I had to think about saying yes to this when Marc Thayer first called. You hear about danger in Iraq, and I know I made my family nervous. However, I would do it again, without hesitation.
Some of these students first began their instruments alone, with only YouTube as a guide and no feedback. Can you imagine what self-motivation that would require? How do you know what excellence is? How can you go beyond a certain level? (Some students, like those in the West, justify excesses in interpretation with “[Famous Soloist] plays that way.” This is an extension of the same problem. I tried to impress on them that in Classical music, the composer is the first authority, and deviations and changes must only come from your study of the piece. By all means, steal ideas from other performers, but only if you understand why they’re done and how they affect the performance.
The conducting class was also important and I hope it makes a difference. For some class meetings there were twenty students, for others only a handful. I think they now have a better idea the influence a conductor can have on performance and will bring this to their future work. I also suspect that the Kurdish translation of Italian terms will do some circulation in that part of the world for at least a few years! (Arun, one of the concertmasters, did most of the work there!)
However, my personal trip, and the program as a whole, is not simply about musical performance. It’s about transformational change. Lives are changing in deep ways, and access to the world is expanding. I’m told Iraqis must be have a specific purpose, and be granted a visa from their government, in order to leave the country – none of the meandering travel we can enjoy in the West! Now some of these young musicians will travel to France with the Iraqi National Youth Orchestra tour to France next month, and others are pursuing studies in the US because of these connections.
Whether they travel abroad or not, this generation of students are already teaching new generations of young students, and raising standards, expectations and hopes across many of the cities and towns in Kurdistan. It was an honor to be a part of it.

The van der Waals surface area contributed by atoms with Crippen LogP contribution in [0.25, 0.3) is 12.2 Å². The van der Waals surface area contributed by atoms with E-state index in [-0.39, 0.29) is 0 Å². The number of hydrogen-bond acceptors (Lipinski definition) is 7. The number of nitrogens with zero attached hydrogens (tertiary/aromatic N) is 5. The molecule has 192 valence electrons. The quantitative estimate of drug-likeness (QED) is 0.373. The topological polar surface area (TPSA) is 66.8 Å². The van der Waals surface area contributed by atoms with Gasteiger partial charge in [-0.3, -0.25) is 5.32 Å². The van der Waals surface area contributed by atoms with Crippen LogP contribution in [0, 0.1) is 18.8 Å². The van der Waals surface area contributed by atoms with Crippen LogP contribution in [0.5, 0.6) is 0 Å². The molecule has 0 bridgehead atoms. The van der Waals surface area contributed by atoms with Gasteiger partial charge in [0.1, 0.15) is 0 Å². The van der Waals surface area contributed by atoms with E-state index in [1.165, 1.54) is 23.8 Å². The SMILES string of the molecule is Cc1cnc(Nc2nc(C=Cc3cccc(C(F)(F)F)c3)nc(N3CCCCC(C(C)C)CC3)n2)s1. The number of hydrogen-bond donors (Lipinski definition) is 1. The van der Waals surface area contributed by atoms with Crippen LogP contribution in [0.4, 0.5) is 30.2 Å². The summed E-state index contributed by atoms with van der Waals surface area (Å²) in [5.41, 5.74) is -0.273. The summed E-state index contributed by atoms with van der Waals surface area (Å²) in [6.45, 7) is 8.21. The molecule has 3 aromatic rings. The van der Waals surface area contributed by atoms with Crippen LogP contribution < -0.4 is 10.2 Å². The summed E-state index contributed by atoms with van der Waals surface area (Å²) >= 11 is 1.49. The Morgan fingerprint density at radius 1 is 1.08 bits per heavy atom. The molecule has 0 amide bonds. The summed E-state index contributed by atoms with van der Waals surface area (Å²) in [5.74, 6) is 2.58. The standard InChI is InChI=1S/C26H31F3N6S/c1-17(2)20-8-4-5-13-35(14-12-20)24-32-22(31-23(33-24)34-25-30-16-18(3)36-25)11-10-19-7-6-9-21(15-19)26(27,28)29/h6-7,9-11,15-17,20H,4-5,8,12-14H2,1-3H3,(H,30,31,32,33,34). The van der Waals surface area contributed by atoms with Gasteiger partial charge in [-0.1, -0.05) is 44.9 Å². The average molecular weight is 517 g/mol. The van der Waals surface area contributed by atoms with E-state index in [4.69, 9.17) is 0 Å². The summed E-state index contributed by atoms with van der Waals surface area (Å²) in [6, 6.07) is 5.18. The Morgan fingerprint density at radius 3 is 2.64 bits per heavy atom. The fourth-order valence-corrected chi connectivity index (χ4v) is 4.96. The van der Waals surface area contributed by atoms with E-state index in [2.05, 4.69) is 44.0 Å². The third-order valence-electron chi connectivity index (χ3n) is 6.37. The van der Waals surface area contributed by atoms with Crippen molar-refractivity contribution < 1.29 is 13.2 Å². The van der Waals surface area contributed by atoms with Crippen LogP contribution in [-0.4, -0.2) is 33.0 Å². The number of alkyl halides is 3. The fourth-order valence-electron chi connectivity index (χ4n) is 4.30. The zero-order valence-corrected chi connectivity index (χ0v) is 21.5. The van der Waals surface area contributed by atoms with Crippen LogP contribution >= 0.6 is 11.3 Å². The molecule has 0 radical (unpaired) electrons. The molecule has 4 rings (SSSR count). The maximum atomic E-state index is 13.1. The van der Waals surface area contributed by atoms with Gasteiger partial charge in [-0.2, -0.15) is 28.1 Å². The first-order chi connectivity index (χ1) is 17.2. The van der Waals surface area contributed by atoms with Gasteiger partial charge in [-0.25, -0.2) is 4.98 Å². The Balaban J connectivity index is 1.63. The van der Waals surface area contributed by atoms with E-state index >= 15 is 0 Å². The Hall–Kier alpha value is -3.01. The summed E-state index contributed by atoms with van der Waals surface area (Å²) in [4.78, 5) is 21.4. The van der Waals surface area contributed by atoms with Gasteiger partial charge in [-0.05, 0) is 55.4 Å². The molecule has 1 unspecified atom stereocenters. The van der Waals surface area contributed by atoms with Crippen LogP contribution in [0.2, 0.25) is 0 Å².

I’d like to thank a few people. I appreciate the gentle prodding of Hunter’s President, Jennifer Raab, and our Communications director, Susan Konig, to get me to blog about this. The daily reflection has been helpful, and I thank you, dear reader, for reading it, and hope that the mistakes and omissions were not too egregious! I’m thankful for John Ferguson, for running this whole thing, and Marc Thayer for inviting me. Also, my faculty colleagues are all brilliant and I was honored to be one of them.
The staff of the YES (Youth Excellence on Stage) Academy went above and beyond what staff are expected to do, and reacted to changing circumstances daily with impressively measured calm.
My former music department chair, Ruth DeFord, donated some of her large collection of violin and viola music: this will make a big difference. While there’s IMSLP, of course, teachers and students are sometimes at a loss in picking repertoire and studies to play – these editions will make a difference. Brielle, Hunter’s acting Music Department Secretary also helped when I was making the parts for the orchestra, which I have left in Iraq by future orchestras.
Two composers I have worked with in the past, Jennifer Bellor and Piotr Szewczyk, kindly agreed to allow me to perform their works in Iraq. I actually brought music for twelve or so pieces, and I selected from this repertoire once rehearsals began. If I return I hope to play Jennifer’s beautiful “Echo’s Lament,” some day, and maybe the remaining movements of Piotr’s piece.
Without the unhesitating support of my wife, Karen Birch Blundell, I could not have gone. She agreed to be alone with our toddler daughter, Elizabeth, for the two weeks I’ve been gone, traveling together from NYC to her family in Connecticut, then down to North Carolina and beginning the festival where she teaches. I simply couldn’t have gone had she not taken this on.